Before and After Downstairs Loo
Smaller is not always easier, it often just means less room to manoeuvre.
This room used to be bigger but we have reduced it to increase the hallway so all the doors don’t bang into each other. In doing this we discovered that we were actually taking it back to the original size it was designed for.
When we approach doing up a room, it is always about stripping back and revealing the features that have been hidden. We want to reveal the innate beauty of the room.
In this case we discovered quarry tile flooring, interesting step plaster work and another window, all had been hidden away. It looks, we hope, effortless, as if we haven’t really done anything. This is not the truth it has been a painful restructure involving new roof, lime plaster, windows, pipework, massive amounts of joinery, electrics and lots of floor scraping (see the during post to see the pain).
We wanted to make it feel utilitarian but still appropriate for visitors.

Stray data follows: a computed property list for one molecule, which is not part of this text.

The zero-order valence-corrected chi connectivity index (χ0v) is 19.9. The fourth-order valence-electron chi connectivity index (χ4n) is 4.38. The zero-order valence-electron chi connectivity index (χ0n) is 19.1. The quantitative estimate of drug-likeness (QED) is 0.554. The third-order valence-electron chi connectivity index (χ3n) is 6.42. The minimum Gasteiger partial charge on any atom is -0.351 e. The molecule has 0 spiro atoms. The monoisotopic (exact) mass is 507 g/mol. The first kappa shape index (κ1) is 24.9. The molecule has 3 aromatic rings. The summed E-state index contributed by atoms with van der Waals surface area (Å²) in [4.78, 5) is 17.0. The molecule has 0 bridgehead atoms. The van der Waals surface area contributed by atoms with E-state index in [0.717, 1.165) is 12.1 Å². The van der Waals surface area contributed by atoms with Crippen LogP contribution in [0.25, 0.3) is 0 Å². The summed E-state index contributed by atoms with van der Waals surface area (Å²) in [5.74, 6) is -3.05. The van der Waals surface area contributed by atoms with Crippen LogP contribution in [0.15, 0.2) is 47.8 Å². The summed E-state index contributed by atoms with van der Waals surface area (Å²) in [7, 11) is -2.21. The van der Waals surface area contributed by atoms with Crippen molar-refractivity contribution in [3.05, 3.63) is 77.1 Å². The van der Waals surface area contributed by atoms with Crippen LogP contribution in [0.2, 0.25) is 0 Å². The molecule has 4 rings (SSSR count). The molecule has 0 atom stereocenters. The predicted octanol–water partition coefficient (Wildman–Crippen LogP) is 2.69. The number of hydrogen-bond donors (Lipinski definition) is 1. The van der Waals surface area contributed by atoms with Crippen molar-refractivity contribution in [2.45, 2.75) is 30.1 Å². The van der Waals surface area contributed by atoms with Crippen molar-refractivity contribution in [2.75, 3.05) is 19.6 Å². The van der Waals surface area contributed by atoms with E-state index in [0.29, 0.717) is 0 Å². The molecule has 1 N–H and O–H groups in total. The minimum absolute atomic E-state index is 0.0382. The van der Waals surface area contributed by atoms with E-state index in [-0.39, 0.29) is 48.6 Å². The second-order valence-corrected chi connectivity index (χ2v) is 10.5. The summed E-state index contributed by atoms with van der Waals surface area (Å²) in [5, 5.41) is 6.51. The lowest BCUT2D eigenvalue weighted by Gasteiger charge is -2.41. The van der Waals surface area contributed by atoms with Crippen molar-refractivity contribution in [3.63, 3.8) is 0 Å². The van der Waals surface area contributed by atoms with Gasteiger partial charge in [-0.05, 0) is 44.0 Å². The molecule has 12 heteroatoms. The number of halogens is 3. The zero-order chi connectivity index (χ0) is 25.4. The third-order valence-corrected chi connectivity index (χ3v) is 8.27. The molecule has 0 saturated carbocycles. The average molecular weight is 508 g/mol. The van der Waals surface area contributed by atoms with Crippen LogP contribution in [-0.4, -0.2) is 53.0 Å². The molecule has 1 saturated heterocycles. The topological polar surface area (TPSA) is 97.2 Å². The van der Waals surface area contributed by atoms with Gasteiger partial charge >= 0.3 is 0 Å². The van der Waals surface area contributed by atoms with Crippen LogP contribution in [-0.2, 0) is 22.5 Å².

Many of the items such as pictures were just re hung. The worktop and shelf is made from an old school lab table (we had a top still left over from when we built the kitchen) we then added Iroko upstands from worktop express. The tap also acts as a shower for the dog and a plant waterer with the mixer spray which was made by Perrin and Rowe. The Victorian mirrors were local ebay finds. I painted one a soft black and the other I covered with silver leaf to match the distress of the old leaded silver mirror. The toilet roll monkey with his head in his hands is from dunelm. The light is a bulkhead light from Dowsing and Reynolds. The new stained glass window was made to match the existing in cathedral glass (very difficult to photograph but both windows are made up of a mix of pastel opaque colours) and was made by Gerry who has done all our windows. For a full list of all the design ideas and where we bought read the downstairs loo and mud room post.